The shop is filled with the delicate scent of flowers, early blossom, exotic plants in smartly dressed pots and Astier de Villatte’s divine candles, all in anticipation of Mother’s Day this Sunday.
Traditionally called Mothering Sunday, it is believed that Mother’s Day first came to be celebrated in the UK in the 16th century when it was customary to visit one’s ‘mother church’ rather than the local ‘daughter church’. Children, many of whom worked from as young as the age of 10, were given the day off to make the trip back home. On the walk back from church they would pick flowers for their mothers, thus came about the tradition of giving bouquets and other presents.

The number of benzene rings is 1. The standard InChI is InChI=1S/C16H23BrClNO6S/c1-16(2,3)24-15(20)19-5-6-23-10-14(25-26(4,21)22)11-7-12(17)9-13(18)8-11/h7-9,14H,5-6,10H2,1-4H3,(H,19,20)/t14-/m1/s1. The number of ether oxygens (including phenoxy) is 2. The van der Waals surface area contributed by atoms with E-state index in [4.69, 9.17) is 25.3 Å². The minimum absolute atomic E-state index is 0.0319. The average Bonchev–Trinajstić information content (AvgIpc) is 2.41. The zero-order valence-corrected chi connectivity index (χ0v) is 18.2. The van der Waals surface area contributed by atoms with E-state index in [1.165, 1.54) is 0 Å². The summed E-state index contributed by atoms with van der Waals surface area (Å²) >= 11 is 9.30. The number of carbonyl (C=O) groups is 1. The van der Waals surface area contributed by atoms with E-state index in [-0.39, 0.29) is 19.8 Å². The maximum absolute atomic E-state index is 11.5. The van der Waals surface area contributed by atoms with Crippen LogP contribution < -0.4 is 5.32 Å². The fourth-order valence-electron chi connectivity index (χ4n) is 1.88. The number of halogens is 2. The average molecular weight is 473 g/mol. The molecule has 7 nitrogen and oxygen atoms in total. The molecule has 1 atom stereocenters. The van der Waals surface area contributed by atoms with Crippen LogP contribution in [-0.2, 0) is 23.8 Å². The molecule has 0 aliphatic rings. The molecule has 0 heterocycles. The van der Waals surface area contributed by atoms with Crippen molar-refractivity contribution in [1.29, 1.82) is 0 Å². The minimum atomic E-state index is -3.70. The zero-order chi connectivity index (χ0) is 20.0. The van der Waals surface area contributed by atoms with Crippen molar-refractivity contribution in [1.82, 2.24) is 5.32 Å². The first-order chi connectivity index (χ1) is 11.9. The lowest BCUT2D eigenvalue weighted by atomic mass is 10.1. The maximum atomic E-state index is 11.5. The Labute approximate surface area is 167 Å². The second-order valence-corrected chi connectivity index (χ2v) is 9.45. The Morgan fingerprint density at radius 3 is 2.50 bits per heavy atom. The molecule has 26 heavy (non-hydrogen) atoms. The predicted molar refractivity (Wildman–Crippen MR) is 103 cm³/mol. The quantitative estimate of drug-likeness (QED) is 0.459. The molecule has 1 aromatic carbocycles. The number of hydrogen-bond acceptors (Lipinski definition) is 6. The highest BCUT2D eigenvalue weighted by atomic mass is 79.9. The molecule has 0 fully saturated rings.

Nowadays Mother’s Day is celebrated by many communities not just the religious and is marked on different dates in various countries. The now equally important Father’s Day was first added to the calendar in the US some 100 years ago.